McLaren want Fernando Alonso to rejoin them next season and have made the Ferrari driver their prime target.
With the Spaniard unsettled at Ferrari, McLaren hope to persuade him to return to a team he drove for in 2007.
Asked if he wanted the double world champion, McLaren team boss Martin Whitmarsh said: "Yes, any team would. He's the best driver."
But he added: "I don't know his contractual situation. I assume he's under contract."
If McLaren signed Alonso, he would replace Mexican Sergio Perez given that Jenson Button is under contract and will stay on.
When asked if a return to McLaren was tempting, Alonso said: "Not really. I love Ferrari and I will stay at Ferrari until the end [of my contract].
"It's nice to hear comments from all the team principals every year saying they respect my job and personality, especially McLaren.
"There were so many rumours that we had a lot of problems that year  but I always said that there are no problems with anyone, it was just the philosophy of the team, especially one man in the team that is not there [anymore].
"It is good to have these comments but there is no intention. I have three more years with Ferrari and I hope many more to come if we can extend the contract and that would be my hope."
Alonso is contractually committed to Ferrari until 2016 but there has been friction between team and driver in recent weeks.
The 32-year-old was publicly admonished by president Luca Di Montezemolo in July after making critical remarks about his car.
And now Ferrari have signed 2007 world champion Kimi Raikkonen as his team-mate for next season.
Alonso has said he is "happy" about Raikkonen's return to Ferrari, even though the move threatens his position as outright team leader.
The Finn would not play the supporting role that has been performed by Felipe Massa for the past four seasons.
McLaren have made an approach to Alonso, believing a partnership with Button would give them potentially the strongest driver line-up on the grid.
McLaren managing director Jonathan Neale said there was "a lot going on behind the scenes", adding: "We want a strong driver line-up. That is what we are always aiming for."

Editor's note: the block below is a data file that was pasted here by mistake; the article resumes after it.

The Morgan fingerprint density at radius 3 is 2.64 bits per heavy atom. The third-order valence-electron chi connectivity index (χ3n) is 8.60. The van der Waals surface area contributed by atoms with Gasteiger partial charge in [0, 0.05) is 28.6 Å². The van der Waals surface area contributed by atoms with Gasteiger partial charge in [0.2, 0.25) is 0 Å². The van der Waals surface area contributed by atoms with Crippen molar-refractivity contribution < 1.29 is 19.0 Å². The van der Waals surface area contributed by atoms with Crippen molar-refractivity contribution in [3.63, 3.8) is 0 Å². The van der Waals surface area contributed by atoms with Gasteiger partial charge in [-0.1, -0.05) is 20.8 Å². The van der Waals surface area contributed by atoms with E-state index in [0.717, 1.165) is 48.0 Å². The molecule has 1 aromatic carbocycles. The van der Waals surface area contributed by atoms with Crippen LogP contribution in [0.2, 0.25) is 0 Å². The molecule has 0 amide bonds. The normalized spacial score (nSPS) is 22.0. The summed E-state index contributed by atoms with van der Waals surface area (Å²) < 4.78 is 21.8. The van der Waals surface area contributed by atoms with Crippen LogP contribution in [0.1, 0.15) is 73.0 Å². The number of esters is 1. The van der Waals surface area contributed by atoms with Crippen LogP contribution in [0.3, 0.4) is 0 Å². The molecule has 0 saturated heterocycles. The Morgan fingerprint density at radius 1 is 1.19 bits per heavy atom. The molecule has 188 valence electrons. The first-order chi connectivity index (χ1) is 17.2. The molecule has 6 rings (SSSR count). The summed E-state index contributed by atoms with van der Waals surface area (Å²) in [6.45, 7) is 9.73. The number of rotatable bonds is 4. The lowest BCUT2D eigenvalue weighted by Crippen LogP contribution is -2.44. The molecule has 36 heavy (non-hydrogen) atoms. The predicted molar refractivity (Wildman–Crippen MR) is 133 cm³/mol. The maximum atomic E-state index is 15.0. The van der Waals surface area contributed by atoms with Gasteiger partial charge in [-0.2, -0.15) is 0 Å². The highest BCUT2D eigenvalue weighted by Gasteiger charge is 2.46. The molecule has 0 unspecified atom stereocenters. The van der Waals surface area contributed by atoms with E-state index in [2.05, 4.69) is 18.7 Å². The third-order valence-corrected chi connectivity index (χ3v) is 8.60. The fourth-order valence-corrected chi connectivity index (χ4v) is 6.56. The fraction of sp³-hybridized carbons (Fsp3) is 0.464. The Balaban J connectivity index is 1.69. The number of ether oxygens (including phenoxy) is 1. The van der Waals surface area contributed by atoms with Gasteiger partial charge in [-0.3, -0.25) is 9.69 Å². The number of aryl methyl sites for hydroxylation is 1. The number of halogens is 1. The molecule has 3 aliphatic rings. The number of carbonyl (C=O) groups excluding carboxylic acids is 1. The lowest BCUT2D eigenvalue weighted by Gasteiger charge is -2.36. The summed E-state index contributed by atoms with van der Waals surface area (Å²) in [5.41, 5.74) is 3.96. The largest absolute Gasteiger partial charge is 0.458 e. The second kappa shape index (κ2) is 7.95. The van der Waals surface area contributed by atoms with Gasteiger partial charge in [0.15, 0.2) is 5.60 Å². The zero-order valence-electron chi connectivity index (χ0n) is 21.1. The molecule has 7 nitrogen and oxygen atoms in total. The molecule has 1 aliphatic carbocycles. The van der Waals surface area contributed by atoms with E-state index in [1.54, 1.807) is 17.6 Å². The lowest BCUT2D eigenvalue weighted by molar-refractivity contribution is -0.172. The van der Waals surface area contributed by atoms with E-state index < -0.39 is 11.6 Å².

According to one senior F1 insider, the "love affair" between Alonso and Ferrari "is over", but there is no certainty McLaren would acquire the 2005 and 2006 world champion.
Alonso would have to actively want to end his arrangement with Ferrari, who would be much weaker without him.
He would also be going back to a team with whom he fell out spectacularly when he was team-mate to Lewis Hamilton in 2007.
Alonso was angry at the time that then team principal Ron Dennis had promised him priority status and then not delivered it. Instead, the team let Alonso and Hamilton battle and both ended up losing the title by one point to Raikkonen, who was then in his first period at Ferrari.
But Dennis, the chairman of the McLaren Group, no longer has an active role in the F1 team and has also lost his executive status on the board.
That means he could not block Alonso's return and would not need to have anything to do with him if he did drive for the team.
Alonso earns a reputed 28m euros (£23.6m) at Ferrari but if he moved his salary would present no problem for McLaren as he would be accompanied to the team by the Spanish bank Santander, who would cover his wages.
McLaren have had a difficult season this year with an uncompetitive car but believe that signing Alonso would make them genuine world championship contenders in 2014.
Alonso may be uneasy about the uncompetitiveness of McLaren's car this season, but there are concerns about the quality of Ferrari's engine next season.
F1 is switching to a new engine formula in 2014, with 1.6-litre turbo engines with extensive energy recovery systems replacing the current 2.4-litre naturally aspirated V8s.
Ferrari are believed to be behind both Mercedes and Renault on power-unit performance at this stage.
The Italian team are themselves concerned about the performance of their engine and are putting pressure on behind the scenes to raise the limit on the number of engines teams can use per season and to relax the fuel limits that will be imposed.
Alonso may therefore believe that he is unlikely to win the title with Ferrari next year and that he could not lose by moving to McLaren.
A further temptation will be the fact that McLaren will have Honda engines from 2015 following a decision of the Japanese company to return to F1.
The deal comes with significant financial support and is expected to secure McLaren's status as a leading team for the next few years.
If McLaren fail in their attempt to prise Alonso out of Ferrari, there are a number of other possibilities, including retaining Perez or taking on Sauber's Nico Hulkenberg or Force India's Paul Di Resta.
None would preclude the possibility of Alonso moving to McLaren in 2015 - and McLaren are keen to keep this option open if they fail to secure him for 2014.
The team are also considering elevating one of two young drivers they have under contract - Dane Kevin Magnussen and Belgian Stoffel Vandoorne.
The two are racing in the Formula Renault 3.5 feeder series this season and are both highly rated as future stars by McLaren.
Despite Button and Perez having not yet finalised contracts, Whitmarsh added that he expected them to be driving for the team in 2014: "Being realistic, that's what I think will happen."